Short and Long-Term Outcomes of Titanium Clip Ossiculoplasty

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Abstract

Objective:

To report short (∼4 mo) and long-term (>12 mo) audiometric outcomes following ossiculoplasty using a titanium clip partial ossicular reconstruction prosthesis.

Methods:

Case series at a single tertiary referral center reviewing 130 pediatric and adult patients with conductive hearing loss (CHL) secondary to chronic otitis media (n = 121, 93%) or traumatic ossicular disruption (n = 9, 7%) who underwent partial ossiculoplasty from January 2005 to December 2015 with the CliP prosthesis.

Results:

At both short and long-term follow-up, postoperative air-bone gap (ABG) was significantly improved (18 dB HL, IQ range 13–26, p < 0.0001 and 18 dB HL, IQ range 13–29, p = 0.0002, respectively) when compared with preoperative values (29 dB HL, IQ range 19–37). No significant change in ABG was noted when comparing short and long-term intervals (18 versus 18 dB HL, p = 0.44). Fifty seven percent of cases (51/89) achieved a long-term ABG less than or equal to 20 dB at the time of their last follow-up. The extrusion and displacement rates were 1.5% (2/130), and 0.8% (1/130), respectively. There were no cases of iatrogenic sensorineural hearing loss.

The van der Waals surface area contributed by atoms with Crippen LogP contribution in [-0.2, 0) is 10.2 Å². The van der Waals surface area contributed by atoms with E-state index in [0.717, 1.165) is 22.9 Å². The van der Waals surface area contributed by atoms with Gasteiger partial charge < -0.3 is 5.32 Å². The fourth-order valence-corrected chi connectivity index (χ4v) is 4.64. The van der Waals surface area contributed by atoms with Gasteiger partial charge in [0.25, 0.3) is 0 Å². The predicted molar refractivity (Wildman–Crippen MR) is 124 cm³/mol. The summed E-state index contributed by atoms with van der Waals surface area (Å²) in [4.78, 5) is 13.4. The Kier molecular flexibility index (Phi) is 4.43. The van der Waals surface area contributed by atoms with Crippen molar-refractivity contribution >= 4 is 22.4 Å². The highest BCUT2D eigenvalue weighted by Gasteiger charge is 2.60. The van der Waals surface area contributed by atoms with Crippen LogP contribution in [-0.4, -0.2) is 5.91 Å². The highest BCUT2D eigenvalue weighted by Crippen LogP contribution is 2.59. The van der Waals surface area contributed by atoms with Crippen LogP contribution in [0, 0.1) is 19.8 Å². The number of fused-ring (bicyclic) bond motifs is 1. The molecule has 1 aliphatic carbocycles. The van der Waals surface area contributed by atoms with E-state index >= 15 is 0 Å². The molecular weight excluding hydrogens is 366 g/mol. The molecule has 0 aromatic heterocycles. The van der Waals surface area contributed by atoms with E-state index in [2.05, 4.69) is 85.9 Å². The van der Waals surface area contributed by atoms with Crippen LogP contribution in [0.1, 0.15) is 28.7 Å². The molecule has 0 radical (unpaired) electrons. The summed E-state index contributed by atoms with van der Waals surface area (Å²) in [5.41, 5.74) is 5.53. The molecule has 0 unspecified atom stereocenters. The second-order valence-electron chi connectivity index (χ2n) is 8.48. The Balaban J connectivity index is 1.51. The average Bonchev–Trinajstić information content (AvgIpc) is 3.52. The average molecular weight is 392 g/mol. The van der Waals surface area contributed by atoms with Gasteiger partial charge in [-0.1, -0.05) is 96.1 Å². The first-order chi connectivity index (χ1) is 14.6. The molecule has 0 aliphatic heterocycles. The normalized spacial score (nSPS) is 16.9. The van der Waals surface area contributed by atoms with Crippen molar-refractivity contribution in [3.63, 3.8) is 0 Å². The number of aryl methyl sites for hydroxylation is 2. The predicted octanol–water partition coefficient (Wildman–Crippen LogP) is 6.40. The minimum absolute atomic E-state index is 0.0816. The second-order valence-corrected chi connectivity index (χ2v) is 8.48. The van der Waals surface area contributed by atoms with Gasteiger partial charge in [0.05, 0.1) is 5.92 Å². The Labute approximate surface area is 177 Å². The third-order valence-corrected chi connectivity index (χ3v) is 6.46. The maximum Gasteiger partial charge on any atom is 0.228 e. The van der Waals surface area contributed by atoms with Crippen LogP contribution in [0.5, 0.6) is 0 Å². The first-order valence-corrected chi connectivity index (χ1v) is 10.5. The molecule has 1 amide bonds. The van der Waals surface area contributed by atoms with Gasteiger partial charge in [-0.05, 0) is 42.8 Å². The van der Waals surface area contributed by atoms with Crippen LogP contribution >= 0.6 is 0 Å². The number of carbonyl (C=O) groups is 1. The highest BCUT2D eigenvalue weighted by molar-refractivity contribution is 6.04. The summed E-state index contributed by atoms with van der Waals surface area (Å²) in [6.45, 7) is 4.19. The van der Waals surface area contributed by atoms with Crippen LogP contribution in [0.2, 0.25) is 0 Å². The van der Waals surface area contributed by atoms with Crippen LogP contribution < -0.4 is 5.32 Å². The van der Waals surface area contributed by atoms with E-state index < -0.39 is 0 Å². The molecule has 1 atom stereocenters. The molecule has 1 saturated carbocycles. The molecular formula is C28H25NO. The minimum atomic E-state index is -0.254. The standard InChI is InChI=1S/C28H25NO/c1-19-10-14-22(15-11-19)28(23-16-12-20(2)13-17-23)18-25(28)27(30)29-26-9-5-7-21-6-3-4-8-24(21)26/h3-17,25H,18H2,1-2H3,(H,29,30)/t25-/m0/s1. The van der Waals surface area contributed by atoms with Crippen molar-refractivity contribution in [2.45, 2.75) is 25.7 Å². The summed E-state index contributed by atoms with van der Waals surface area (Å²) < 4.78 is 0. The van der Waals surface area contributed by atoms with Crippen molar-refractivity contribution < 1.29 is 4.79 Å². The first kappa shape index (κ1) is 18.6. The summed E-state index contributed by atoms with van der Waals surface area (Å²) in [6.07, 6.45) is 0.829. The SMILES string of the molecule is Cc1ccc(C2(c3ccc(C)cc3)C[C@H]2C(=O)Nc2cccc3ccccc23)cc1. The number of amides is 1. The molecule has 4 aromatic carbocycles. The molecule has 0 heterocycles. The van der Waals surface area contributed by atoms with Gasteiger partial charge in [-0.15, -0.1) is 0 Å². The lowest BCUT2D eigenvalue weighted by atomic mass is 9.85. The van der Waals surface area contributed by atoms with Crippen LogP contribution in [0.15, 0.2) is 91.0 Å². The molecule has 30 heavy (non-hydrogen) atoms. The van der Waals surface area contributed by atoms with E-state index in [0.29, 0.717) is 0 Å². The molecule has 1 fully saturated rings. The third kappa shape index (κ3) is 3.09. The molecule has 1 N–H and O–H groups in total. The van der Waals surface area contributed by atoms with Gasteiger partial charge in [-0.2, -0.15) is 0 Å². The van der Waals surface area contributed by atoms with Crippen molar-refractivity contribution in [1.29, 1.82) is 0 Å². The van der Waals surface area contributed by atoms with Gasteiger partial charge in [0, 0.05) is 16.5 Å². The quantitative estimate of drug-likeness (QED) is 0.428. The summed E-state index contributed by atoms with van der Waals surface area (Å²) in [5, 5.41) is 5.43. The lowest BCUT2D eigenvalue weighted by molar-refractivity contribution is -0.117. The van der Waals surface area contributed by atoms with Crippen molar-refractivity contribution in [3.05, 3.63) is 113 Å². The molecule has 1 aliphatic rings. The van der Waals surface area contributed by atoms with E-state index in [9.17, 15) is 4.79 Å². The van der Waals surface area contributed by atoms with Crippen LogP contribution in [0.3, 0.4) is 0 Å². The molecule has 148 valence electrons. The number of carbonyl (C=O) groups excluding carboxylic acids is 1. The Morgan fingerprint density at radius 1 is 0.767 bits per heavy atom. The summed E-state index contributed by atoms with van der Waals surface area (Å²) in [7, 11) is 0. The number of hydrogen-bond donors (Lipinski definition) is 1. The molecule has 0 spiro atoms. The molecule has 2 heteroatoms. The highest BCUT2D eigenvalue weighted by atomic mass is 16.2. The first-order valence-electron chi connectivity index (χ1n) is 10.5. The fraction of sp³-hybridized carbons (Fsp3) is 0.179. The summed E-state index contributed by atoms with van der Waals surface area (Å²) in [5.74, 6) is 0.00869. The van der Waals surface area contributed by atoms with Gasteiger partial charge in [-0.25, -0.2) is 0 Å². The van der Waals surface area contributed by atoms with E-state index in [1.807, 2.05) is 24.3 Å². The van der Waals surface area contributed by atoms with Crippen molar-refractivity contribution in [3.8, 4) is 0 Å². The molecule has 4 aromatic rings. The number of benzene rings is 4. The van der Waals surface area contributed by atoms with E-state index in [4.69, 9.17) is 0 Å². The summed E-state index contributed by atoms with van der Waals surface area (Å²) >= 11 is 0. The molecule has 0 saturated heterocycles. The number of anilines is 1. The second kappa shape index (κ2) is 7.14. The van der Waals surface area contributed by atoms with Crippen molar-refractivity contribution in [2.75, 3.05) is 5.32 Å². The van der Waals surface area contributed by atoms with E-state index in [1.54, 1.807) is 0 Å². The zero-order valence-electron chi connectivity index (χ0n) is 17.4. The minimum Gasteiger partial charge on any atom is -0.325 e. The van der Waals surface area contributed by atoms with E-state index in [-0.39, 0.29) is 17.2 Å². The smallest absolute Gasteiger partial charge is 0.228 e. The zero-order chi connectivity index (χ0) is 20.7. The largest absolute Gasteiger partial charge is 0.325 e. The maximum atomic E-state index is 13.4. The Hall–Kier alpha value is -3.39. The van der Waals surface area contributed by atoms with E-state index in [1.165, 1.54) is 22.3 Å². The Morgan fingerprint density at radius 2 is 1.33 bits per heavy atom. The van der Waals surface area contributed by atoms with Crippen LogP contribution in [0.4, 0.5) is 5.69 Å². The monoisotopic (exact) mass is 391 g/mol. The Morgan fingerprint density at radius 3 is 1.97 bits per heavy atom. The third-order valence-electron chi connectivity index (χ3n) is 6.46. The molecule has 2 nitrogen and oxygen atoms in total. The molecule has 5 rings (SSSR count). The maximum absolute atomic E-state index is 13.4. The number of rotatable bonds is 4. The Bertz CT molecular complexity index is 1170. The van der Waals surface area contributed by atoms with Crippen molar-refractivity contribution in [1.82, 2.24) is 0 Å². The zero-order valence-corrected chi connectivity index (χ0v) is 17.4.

Conclusions:

Partial ossiculoplasty with the titanium CliP produces good hearing outcomes with a favorable safety profile. At long-term follow-up (minimum of 12 mo), median ABG was 18 dB and remained stable when compared with short-term follow-up. The majority of patients had successful long-term results, with 57% of patients achieving an ABG is less than or equal to 20 dB. Low rates of extrusion (1.5%) and prosthesis displacement off the stapes (0.8%) support the long-term stability of the CliP prosthesis in the middle ear.

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